1911 Encyclopædia Britannica/Cystoflagellata

CYSTOFLAGELLATA (so named by E. Haeckel), a group of Mastigophorous Protozoa, distinguished from Flagellata by their large size (0.15–1.5 mm.), and their branched endoplasm, recalling that of Trachelius among Infusoria, within a firm ectosarc bounded by a strong cuticle. Nutrition is holozoic, a deep groove leading down to a mouth and pharynx. A long fine flagellum arises from the pharynx in Noctiluca (E. Suriray) and Leptodiscus and (R. Hertwig); and in the former genus, a second flagellum, thick, long and transversely striated, rises farther out, in the groove; this was likened by E. R. Lankester to a proboscis, whence his name of Rhynchoflagellata, which we discard as unnecessary and posterior to Haeckel’s. Noctiluca has thus the form of an apple with a long stalk. Leptodiscus (R. Hertwig) has the form of a medusa without a proboscis—it is menisciform with the thin contractile margin produced inwards like a velum on the concave side, while the mouth is on the convex surface and the single flagellum springs from a blind tube on the same surface. Craspedotella (C. A. Kofoid), the third genus, is still more medusiform, with a broad velum, and the mouth in a convex central protrusion of the roof of the bell; and a thick flagellum springs from a blind tube on the convex surface. All three genera are pelagic and phosphorescent, this property being seated in the ectoplasm; Noctiluca miliaris is indeed the chief source of the phosphorescence of our summer seas. O. Bütschli, like other writers, regards the Cystoflagellates as closely allied to the Dinoflagellates, the small flagellum corresponding to the longitudinal, the large flagellum to the transverse flagellum of that group.

After E. Ray Lankester, Ency. Brit., 9th ed.
Cystoflagellate Protozoa.
1 and 2, Young stages of Noctiluca miliaris.
 a, the big flagellum; the unlettered filament becomes the oral flagellum of the adult.
n, nucleus.
s, the so-called spine (superficial ridge of the adult).

3 and 4, Two stages in the fission of Noctiluca miliaris, Suriray.
n, nucleus.
N, food-particles.
t, muscular flagellum.

5. Noctiluca miliaris, viewed from the aboral side (after Allman, Quart. Jour. Mic. Sci., 1872).

a, entrance to atrium or flagellar fossa (= longitudinal groove of Dinoflagellata).
c, superficial ridge.
d, big flagellum (= flagellum of transverse groove of Dinoflagellata).
h, nucleus.
6. Noctiluca miliaris, acted upon by iodine solution, showing the protoplasm shrunk away from the structureless pellicle.

a = entrance to atrium.

7. Lateral view of Noctiluca miliaris.
a, entrance to atrium.
b, atrium.
c, superficial ridge.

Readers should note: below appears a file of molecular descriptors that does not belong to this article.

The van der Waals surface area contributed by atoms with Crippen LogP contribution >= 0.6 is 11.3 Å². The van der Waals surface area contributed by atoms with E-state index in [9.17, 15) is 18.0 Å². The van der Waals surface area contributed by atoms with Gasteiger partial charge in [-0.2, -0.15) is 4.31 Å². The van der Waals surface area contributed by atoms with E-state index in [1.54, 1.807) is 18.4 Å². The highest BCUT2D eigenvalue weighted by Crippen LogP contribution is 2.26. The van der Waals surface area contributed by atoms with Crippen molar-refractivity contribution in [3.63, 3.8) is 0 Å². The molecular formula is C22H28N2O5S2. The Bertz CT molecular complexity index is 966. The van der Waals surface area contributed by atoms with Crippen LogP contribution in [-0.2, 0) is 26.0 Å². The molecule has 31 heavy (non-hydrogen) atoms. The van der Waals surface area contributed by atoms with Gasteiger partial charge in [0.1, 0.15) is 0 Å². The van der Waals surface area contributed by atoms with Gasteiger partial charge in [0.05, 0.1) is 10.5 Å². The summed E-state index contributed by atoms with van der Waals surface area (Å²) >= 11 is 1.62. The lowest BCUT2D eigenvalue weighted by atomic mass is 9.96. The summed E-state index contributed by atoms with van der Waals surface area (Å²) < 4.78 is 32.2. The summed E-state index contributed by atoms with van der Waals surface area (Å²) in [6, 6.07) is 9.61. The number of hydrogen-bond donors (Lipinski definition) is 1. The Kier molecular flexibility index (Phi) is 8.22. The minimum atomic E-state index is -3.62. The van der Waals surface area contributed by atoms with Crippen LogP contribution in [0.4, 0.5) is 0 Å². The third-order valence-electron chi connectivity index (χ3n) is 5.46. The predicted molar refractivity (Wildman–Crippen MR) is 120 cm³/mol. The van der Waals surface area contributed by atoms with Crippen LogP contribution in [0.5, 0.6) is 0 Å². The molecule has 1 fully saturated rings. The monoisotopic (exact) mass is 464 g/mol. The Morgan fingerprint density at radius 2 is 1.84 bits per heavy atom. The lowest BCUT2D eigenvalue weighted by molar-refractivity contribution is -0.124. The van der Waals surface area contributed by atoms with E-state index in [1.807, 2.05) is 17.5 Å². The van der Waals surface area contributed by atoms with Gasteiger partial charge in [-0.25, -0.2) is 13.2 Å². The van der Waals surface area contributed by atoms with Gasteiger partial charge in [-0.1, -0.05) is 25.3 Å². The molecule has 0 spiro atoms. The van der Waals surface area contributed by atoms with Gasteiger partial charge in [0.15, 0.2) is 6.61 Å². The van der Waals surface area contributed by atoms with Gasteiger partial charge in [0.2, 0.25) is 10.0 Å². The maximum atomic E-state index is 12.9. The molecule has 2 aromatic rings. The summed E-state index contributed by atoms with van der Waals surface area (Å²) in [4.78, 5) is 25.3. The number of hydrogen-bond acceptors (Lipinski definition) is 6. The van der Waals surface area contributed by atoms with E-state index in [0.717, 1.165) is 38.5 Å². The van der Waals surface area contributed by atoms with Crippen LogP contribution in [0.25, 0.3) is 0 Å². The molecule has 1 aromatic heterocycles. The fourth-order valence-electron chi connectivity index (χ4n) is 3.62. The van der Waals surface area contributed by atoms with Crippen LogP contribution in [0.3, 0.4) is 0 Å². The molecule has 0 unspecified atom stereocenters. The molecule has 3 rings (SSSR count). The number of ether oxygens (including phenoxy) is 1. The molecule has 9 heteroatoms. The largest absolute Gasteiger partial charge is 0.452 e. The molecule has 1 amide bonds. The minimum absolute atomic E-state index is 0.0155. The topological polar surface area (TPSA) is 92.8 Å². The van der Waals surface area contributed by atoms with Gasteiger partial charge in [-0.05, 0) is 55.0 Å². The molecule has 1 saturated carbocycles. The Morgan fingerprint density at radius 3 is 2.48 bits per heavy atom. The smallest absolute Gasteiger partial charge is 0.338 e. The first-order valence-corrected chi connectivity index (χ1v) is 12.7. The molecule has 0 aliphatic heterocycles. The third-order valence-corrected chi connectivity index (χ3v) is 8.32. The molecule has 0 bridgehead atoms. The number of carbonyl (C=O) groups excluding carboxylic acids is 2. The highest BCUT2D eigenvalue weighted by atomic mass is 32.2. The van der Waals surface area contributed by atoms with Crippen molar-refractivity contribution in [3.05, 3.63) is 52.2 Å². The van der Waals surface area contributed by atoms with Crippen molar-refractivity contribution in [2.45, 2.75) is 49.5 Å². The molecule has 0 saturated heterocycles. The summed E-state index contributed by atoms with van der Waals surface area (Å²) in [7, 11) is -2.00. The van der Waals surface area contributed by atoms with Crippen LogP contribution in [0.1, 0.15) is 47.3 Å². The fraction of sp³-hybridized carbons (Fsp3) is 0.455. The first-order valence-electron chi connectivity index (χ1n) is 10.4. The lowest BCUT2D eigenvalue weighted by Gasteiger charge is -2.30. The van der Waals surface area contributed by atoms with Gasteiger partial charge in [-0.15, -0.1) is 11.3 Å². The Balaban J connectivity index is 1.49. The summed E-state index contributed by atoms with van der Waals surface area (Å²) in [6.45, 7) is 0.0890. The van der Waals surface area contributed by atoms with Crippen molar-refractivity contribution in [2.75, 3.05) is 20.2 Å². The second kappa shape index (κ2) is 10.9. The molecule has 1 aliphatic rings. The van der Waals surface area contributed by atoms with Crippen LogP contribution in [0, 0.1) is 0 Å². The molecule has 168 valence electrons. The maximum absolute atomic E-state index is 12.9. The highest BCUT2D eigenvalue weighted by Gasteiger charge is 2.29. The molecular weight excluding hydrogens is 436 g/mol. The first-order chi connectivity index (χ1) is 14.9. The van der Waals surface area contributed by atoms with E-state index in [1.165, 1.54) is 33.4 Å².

d, big flagellum.

e = mouth and gullet, in which is seen Krohn’s oral flagellum (= the chief flagellum, or flagellum of the longitudinal groove of Dinoflagellata).
f, broad process of protoplasm extending from the superficial ridge c to the central protoplasm.
g, duplicature of pellicle in connexion with superficial ridge.

h, nucleus.

The reproduction of Noctiluca has been fairly made out; in the adult state it divides by fission down the oral groove; as a preliminary the external differentiations disappear, and the nucleus divides by modified mitosis; then the external organs are regenerated. Under circumstances not well made out, conjugation between two adults takes place by their fusion commencing at the oral region; flagella and pharynx disappear and the nuclei fuse, while the cytoplasts condense into a sphere. The nucleus undergoes broad division, the young nuclei pass to the surface, which becomes imperfectly divided by grooves into as many rounded prominences as there are nuclei (up to 128 or 256); and these become constricted off from the residual useless cytoplasm as zoospores with two unequal flagella, which were at first regarded as Dinoflagellates, of which they have the form (figs. 5, 6). The metamorphosis of these has not yet been observed.

Literature.—E. Suriray, Magazin de zoologie, 1836; G. J. Allman, Quarterly Journal of Microscopic Science, n.s. xii., 1872; L. Cienkowsky, “Zoospore formation in Noctiluca,” Archiv f. mikroskopische Anatomie, vii., 1871; R. Hertwig, “Leptodiscus,” Jenaische Zeitschrift, xi., 1877; C. Ischikawa, Journal of the College of Science (Tokyo, 1894), xii., 1899; F. Doflein, “Conjugation of Noctiluca,” Zoologische Jahrbücher, Anatomie, xiv., 1900; C. A. Kofoid, “Craspedotella,” in Bull. Mus. Comp. Zool. Harvard, xlvi., 1905; O. Bütschli, “Mastigophora,” in Protozoa (Braun’s Thierreich, vol. i., Protozoa) (1883–1887). (M. Ha.)